The article in questions is titled “Opinion: Six reasons we should trust Valverde” and refers to his vein of incredible form even as he is now 37 years old. I’m going to shred it piece by piece and insert my own thoughts, comments and questions along the way. Enjoy!
[AH]: Hot off his third-career Ardennes double, Alejandro Valverde is like a fine Spanish wine that just keeps getting better with age. In 26 race days so far this year, he’s only finished out of the top-20 once, and won a WorldTour-leading 11 stages and races along the way. That’s downright Merckxian by any measure.
While Valverde’s domination is celebrated in Spain — the Spanish dailyMARCA gave Valverde a full-page spread Tuesday to celebrate his 37th birthday — more than a few might be rolling their eyes. You could almost hear the collective groan on social media when Valverde powered to victory Sunday at Liège-Bastogne-Liège. To some, Valverde’s run seems too good to be true.
[Coach Nate]: That collective groan you’re hearing, Andrew, is that Valverde is arguably racing stronger now than he did pre-ban. In order to not think something is amiss, one would have to believe in the erroneous supposition that the pro peloton is cleaner than ever before. It’s not.
More than half of Valverde’s career wins have occurred since his doping ban – roughly 40 pre-ban and 60 post-ban. In fact, he won a stage of the 2012 Tour Down Under, his first race back after serving the ban. When he should have been stale and anything but race ready. Right.
By any measure, he is more successful post-doping ban.
[AH]: There’s an expression in Spain that seems to fit the moment — “No se puede poner la mano en el fuego por nadie” — that roughly translates to, “Don’t put your hand in the fire for anyone.”
Yet rather than blindly thrusting our collective hands into the fire, perhaps it’s better to step back at arm’s length, and look at things contextually. Just how “amazing” was Valverde’s spring? Here are some talking points:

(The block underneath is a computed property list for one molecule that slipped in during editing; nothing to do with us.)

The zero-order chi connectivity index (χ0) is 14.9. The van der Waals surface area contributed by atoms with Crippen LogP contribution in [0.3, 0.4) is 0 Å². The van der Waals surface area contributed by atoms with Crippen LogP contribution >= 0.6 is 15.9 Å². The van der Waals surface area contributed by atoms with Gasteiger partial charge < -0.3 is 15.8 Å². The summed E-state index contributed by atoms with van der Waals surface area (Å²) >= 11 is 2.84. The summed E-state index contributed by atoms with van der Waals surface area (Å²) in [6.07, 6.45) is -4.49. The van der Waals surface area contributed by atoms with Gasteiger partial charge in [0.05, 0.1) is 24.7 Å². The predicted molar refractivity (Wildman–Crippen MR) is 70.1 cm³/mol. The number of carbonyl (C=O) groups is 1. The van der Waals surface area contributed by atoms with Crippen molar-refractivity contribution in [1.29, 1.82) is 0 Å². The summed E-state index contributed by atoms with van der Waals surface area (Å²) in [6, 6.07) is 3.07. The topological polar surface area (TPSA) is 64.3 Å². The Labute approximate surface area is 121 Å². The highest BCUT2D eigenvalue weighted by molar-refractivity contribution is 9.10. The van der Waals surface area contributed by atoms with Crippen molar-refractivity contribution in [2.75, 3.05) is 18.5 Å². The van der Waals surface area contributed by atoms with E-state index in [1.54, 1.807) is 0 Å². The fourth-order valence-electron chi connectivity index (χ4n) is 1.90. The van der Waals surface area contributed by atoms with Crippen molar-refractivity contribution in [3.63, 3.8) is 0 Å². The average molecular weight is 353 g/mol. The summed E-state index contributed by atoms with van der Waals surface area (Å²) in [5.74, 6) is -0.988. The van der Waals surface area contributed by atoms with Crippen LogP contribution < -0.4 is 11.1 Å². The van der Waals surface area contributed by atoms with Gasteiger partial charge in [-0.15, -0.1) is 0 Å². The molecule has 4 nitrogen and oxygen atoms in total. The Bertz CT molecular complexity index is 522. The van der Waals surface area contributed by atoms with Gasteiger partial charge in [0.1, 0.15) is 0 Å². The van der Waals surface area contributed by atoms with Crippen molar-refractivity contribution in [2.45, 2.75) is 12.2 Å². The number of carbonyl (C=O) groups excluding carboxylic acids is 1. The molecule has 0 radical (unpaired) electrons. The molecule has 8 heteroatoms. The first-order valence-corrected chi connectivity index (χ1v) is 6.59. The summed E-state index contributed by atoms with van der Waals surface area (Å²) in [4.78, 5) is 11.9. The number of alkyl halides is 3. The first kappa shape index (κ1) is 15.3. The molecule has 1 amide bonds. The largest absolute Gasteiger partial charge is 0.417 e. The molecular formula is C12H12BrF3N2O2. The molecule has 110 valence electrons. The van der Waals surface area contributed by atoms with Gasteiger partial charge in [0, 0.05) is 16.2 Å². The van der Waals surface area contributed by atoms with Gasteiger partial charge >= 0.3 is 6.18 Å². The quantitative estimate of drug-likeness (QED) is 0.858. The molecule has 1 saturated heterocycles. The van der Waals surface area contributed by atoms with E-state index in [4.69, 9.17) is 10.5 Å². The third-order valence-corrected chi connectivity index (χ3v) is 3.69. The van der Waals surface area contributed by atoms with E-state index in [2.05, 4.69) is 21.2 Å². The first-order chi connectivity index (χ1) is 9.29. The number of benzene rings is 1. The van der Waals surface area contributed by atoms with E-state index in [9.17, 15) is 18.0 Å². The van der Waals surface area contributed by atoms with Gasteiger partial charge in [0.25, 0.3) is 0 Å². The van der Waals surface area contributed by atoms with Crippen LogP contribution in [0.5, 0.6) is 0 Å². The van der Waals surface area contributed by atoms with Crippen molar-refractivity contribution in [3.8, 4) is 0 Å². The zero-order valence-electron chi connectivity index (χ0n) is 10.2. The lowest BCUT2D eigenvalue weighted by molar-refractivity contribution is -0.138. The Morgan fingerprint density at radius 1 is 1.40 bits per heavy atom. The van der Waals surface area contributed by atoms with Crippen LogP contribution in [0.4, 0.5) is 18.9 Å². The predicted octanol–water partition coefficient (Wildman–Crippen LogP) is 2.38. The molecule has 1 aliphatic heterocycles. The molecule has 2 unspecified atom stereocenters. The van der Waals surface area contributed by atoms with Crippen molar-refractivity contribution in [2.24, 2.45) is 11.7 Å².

1. Age advantage
The first thing to cause skepticism is Valverde’s age. He turned 37 this week, an age when cyclists often retire. So how is Valverde better than ever at his age? A few things to consider: Valverde has never suffered a serious crash or major injury throughout his career, and his two-year stop for the Puerto ban actually gave his body a break from the day-in, day-out rigors of racing. When he returned in 2012, he said he felt like he had a second chance on life. Remember, Joop Zoetemelk won the world title at 38. And while younger riders are succeeding in today’s peloton, 2017 seems to be season of the 30-something winners. Three of the four monuments this spring were won by riders in their 30s (except Michal Kwiatkowski, 26, at Milano-Sanremo), with Greg Van Avermaet at 31 and Philippe Gilbert at 34. Sure, Valverde is old, but veteran riders will also tell you they know how to train, how to recover, and how to get the most out of their bodies.
[Coach Nate]: How to unpack this concisely? Firstly, Hood compares Valverde to another known doper who also got popped, Zoetemelk. Secondly, I seem to recall Valverde abandoning races due to crashes or mishaps. One in particular was whacking his knee into his handlebars which inflamed his knee and caused him to miss a bit of time. Of greater interest would be the small periods of missed racing due to mystery illness or injury. As we know all too well, when riders are suddenly pulled off their race programs, it can be an indication that they are still glowing and, thus, do not want to risk getting popped in an in-race drug test. Not always, but more often than people either realize or want to admit.